Head tilted back, a thick brown tongue flicked out of his mouth. It was spiky and corkscrew-shaped, dipping into the pee and blood, flapping like a fish. He smeared the blood and pee under his actual nose, then sucked the soaked fingers of his glove—and that’s when I realized his left arm was shaking because, honestly, this guy was pulling himself. Like what we caught Walter Bennington doing behind the tennis courts last year. Only Walter, in comparison, is cute and charming. Just bad timing. This creepy man, though, his eyes were rolled back in his head. Eyelids fluttering, tilting his head side to side, it was like a pantomime or caricature of a fancy man enjoying, I don’t know, an éclair?

Like I said, it took seconds. After he laughed, and I realized what his arm was doing, Bess fainted. She fell to her left, knocking over the pitchfork, hitting her head hard on a box of Georgie’s wooden blocks.

The pitchfork fell fork-first, straight into the scary man’s face, ripping his eyelids and cheeks. The middle tine pierced his tongue (?!) straight through, just below his chin.

He screamed and fell. Bess was unconscious and had somehow rolled onto the handle. The man was hanging by his tongue, screeching, struggling, reaching up to grasp his tongue and pull at it. Still using only his right hand. I grabbed the wooden sword again and beat against his writhing, impaled tongue, scream-whispering, “Go away. Go. AWAY. GO! AWAY!”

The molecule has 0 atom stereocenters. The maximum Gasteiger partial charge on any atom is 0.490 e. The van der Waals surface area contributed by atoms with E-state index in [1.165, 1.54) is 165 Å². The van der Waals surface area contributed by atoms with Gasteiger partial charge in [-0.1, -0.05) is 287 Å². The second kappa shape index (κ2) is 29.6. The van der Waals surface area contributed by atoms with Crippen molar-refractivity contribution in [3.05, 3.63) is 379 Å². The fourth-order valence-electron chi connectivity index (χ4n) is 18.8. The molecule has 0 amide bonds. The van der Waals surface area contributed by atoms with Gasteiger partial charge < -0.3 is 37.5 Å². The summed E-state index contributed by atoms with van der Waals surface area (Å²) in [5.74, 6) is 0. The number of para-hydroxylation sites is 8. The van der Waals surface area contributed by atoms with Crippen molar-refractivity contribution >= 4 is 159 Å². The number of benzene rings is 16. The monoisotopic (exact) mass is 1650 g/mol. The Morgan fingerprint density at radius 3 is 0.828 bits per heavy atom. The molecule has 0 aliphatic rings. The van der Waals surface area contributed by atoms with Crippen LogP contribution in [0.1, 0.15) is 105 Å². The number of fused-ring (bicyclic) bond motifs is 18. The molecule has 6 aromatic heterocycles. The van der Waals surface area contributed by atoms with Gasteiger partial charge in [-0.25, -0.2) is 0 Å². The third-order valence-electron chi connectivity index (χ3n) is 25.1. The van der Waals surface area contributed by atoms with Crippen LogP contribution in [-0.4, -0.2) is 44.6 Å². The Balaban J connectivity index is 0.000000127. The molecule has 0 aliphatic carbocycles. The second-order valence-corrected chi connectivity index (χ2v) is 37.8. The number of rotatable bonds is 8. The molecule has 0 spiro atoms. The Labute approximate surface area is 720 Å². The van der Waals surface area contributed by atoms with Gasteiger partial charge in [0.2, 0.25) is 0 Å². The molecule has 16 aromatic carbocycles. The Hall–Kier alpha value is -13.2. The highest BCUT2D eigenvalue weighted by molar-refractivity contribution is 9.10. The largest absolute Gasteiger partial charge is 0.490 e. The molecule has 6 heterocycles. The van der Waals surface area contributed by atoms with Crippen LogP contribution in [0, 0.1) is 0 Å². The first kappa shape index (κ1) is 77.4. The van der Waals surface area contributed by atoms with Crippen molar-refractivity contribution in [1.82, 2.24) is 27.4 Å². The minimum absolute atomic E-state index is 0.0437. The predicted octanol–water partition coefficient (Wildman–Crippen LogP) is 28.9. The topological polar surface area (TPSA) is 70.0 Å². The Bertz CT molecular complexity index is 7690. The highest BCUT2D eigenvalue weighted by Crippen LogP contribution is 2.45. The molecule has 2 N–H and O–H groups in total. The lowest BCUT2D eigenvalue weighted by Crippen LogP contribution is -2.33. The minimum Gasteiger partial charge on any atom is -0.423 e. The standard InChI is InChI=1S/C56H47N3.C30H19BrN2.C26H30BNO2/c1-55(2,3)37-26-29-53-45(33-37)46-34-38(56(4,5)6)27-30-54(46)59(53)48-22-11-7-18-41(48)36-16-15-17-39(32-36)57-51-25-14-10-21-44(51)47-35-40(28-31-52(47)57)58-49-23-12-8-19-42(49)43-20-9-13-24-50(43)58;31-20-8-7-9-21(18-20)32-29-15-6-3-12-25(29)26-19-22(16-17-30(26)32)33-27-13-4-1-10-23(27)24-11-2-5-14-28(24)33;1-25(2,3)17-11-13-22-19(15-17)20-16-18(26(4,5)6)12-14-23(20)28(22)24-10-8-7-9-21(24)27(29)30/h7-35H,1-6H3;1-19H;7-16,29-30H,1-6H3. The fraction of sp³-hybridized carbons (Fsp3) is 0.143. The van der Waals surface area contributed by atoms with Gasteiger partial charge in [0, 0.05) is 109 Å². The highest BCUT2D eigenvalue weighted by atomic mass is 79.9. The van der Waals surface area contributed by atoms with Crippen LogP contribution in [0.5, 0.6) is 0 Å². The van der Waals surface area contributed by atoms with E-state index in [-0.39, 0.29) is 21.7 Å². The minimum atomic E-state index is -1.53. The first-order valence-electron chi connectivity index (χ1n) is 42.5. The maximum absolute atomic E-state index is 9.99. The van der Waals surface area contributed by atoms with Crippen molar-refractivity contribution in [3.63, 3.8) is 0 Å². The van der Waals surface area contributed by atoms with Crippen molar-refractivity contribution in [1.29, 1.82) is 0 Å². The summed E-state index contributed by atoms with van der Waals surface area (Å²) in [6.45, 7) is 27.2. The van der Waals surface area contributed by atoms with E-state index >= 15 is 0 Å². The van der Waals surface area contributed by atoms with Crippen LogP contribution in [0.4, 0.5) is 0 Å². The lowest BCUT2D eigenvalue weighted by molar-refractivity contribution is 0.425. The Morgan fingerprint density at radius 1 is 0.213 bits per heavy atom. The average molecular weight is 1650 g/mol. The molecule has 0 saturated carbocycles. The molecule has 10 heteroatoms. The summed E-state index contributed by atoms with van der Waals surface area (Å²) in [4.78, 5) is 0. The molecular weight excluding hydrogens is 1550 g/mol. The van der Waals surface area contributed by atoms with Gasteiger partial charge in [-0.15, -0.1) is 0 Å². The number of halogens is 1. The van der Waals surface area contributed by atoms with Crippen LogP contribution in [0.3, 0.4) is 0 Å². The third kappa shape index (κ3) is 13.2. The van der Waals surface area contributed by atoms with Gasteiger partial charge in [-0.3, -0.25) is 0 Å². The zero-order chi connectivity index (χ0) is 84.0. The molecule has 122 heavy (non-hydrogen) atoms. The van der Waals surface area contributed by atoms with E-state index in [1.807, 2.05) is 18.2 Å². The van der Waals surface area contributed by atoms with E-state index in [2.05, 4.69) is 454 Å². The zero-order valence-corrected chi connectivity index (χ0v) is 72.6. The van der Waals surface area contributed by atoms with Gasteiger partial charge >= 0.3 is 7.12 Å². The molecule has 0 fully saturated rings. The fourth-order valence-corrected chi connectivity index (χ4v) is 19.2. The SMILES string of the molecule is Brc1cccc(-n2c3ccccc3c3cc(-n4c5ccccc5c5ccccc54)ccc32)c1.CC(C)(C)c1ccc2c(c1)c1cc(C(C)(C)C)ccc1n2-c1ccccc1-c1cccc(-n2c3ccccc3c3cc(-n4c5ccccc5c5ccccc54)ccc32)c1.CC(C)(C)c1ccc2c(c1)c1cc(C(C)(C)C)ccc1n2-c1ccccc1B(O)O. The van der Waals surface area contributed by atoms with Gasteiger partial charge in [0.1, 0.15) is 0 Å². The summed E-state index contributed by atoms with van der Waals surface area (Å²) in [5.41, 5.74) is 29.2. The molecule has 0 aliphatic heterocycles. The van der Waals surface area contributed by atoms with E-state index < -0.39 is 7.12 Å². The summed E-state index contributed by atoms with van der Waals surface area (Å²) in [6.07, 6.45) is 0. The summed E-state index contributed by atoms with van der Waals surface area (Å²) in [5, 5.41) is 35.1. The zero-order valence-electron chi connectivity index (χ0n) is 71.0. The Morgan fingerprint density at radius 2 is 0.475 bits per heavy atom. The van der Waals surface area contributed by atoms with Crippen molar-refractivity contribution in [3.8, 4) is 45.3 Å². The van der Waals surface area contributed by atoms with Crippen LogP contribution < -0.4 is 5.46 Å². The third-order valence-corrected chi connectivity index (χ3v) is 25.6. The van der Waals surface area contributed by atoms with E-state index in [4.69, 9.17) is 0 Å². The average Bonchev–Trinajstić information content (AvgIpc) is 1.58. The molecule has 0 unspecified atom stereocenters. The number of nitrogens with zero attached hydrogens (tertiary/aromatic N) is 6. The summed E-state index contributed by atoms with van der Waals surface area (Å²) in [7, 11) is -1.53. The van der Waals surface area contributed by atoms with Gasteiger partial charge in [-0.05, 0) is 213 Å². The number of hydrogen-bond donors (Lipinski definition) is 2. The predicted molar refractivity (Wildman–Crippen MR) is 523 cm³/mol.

His tongue was trying to spike me. I had to jump out of the way. I saw through the trap that his left hand was indeed buried in his poofy, striped pants, jerking frantically. The harder I beat his tongue, the faster he jerked.

I can’t get this out of my head: his eyes popped open, fixed on mine. He grunt-groaned really loud, his back arching. There was a noise like a gallon of chunky old milk being poured messily onto a lawn from a height of about 15 feet. Lots of splats. The smell of rotting meat.

He grasped the edge of the trap as he reached up with his left hand, coated in viscous glistening thick dark pudding-like liquid. It was dripping all over the rope ladder. He ripped his tongue from his mouth.

I fell back against the wall, trying not to puke.

He pulled his face up through the trap, turning to grin at me. Blood welling up, pouring down the sides of his face, splattering on the edges of the trap—and, no doubt, the rope ladder below him. He batted his torn eyelids at me like a coy little old lady, saying, “I’ll be back for fun and games. I have learned your lady names. You have made me feel so nice, I will have to bite you twice—!”

That’s when his tongue ripped and he fell, landing with the sound of crunching bones. Followed by silence. I wanted to pull the rope ladder up and slam the trap door shut. But I couldn’t move for the longest time. I was cold. So cold. I may have passed out. I remember coming to myself, feeling like I snapped back into focus.